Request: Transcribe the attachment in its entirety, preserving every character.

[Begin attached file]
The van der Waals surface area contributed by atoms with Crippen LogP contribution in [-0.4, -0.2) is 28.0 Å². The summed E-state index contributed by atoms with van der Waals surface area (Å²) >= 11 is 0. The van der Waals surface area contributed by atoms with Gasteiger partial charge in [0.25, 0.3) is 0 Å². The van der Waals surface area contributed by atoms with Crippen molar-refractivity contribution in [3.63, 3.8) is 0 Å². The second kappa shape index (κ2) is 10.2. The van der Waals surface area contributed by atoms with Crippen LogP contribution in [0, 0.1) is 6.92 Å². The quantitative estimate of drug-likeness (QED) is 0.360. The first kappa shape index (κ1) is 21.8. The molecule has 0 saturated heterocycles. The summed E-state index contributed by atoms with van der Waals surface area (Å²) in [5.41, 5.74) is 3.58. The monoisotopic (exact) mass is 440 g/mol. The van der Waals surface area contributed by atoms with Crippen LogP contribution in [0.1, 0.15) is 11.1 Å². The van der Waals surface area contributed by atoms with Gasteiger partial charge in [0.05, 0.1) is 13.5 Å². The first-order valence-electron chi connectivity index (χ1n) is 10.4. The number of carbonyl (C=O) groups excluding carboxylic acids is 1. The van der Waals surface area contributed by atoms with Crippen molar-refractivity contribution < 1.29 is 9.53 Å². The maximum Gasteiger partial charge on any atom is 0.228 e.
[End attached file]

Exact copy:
The van der Waals surface area contributed by atoms with Crippen LogP contribution in [-0.4, -0.2) is 28.0 Å². The summed E-state index contributed by atoms with van der Waals surface area (Å²) >= 11 is 0. The van der Waals surface area contributed by atoms with Gasteiger partial charge in [0.25, 0.3) is 0 Å². The van der Waals surface area contributed by atoms with Crippen molar-refractivity contribution in [3.63, 3.8) is 0 Å². The second kappa shape index (κ2) is 10.2. The van der Waals surface area contributed by atoms with Crippen LogP contribution in [0, 0.1) is 6.92 Å². The quantitative estimate of drug-likeness (QED) is 0.360. The first kappa shape index (κ1) is 21.8. The molecule has 0 saturated heterocycles. The summed E-state index contributed by atoms with van der Waals surface area (Å²) in [5.41, 5.74) is 3.58. The monoisotopic (exact) mass is 440 g/mol. The van der Waals surface area contributed by atoms with Crippen LogP contribution in [0.1, 0.15) is 11.1 Å². The van der Waals surface area contributed by atoms with Gasteiger partial charge in [0.05, 0.1) is 13.5 Å². The first-order valence-electron chi connectivity index (χ1n) is 10.4. The number of carbonyl (C=O) groups excluding carboxylic acids is 1. The van der Waals surface area contributed by atoms with Crippen molar-refractivity contribution < 1.29 is 9.53 Å². The maximum Gasteiger partial charge on any atom is 0.228 e.